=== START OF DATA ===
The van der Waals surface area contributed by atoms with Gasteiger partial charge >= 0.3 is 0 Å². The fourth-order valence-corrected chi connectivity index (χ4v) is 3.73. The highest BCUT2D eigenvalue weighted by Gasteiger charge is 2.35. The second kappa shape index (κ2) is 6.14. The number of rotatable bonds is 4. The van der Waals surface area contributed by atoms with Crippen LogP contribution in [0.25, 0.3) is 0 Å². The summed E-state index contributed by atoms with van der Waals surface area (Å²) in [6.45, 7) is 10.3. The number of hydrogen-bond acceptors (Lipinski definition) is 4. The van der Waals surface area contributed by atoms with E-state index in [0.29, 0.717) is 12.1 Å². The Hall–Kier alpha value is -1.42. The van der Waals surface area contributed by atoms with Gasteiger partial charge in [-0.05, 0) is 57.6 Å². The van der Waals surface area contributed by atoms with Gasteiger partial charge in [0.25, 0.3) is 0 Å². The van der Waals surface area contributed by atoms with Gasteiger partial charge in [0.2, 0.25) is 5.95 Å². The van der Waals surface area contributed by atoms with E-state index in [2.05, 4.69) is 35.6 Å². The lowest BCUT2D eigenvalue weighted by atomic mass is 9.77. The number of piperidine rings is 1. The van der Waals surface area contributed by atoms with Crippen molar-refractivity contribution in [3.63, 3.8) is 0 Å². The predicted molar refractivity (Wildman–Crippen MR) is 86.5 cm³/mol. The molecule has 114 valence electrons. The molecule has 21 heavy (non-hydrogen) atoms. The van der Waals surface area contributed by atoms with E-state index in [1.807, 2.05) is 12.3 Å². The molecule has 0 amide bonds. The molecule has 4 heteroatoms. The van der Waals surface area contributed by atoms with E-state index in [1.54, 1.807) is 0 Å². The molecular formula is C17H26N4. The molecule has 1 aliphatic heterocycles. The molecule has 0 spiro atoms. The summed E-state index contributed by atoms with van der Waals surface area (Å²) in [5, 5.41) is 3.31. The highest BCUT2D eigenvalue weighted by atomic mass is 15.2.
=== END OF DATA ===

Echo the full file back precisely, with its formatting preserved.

The van der Waals surface area contributed by atoms with Gasteiger partial charge >= 0.3 is 0 Å². The fourth-order valence-corrected chi connectivity index (χ4v) is 3.73. The highest BCUT2D eigenvalue weighted by Gasteiger charge is 2.35. The second kappa shape index (κ2) is 6.14. The number of rotatable bonds is 4. The van der Waals surface area contributed by atoms with Crippen LogP contribution in [0.25, 0.3) is 0 Å². The summed E-state index contributed by atoms with van der Waals surface area (Å²) in [6.45, 7) is 10.3. The number of hydrogen-bond acceptors (Lipinski definition) is 4. The van der Waals surface area contributed by atoms with E-state index in [0.29, 0.717) is 12.1 Å². The Hall–Kier alpha value is -1.42. The van der Waals surface area contributed by atoms with Gasteiger partial charge in [-0.05, 0) is 57.6 Å². The van der Waals surface area contributed by atoms with Gasteiger partial charge in [0.25, 0.3) is 0 Å². The van der Waals surface area contributed by atoms with Gasteiger partial charge in [0.2, 0.25) is 5.95 Å². The van der Waals surface area contributed by atoms with E-state index in [2.05, 4.69) is 35.6 Å². The lowest BCUT2D eigenvalue weighted by atomic mass is 9.77. The number of piperidine rings is 1. The van der Waals surface area contributed by atoms with Crippen molar-refractivity contribution in [3.63, 3.8) is 0 Å². The predicted molar refractivity (Wildman–Crippen MR) is 86.5 cm³/mol. The molecule has 114 valence electrons. The molecule has 21 heavy (non-hydrogen) atoms. The van der Waals surface area contributed by atoms with E-state index in [1.807, 2.05) is 12.3 Å². The molecule has 0 amide bonds. The molecule has 4 heteroatoms. The van der Waals surface area contributed by atoms with E-state index in [1.54, 1.807) is 0 Å². The molecular formula is C17H26N4. The molecule has 1 aliphatic heterocycles. The molecule has 0 spiro atoms. The summed E-state index contributed by atoms with van der Waals surface area (Å²) in [5, 5.41) is 3.31. The highest BCUT2D eigenvalue weighted by atomic mass is 15.2.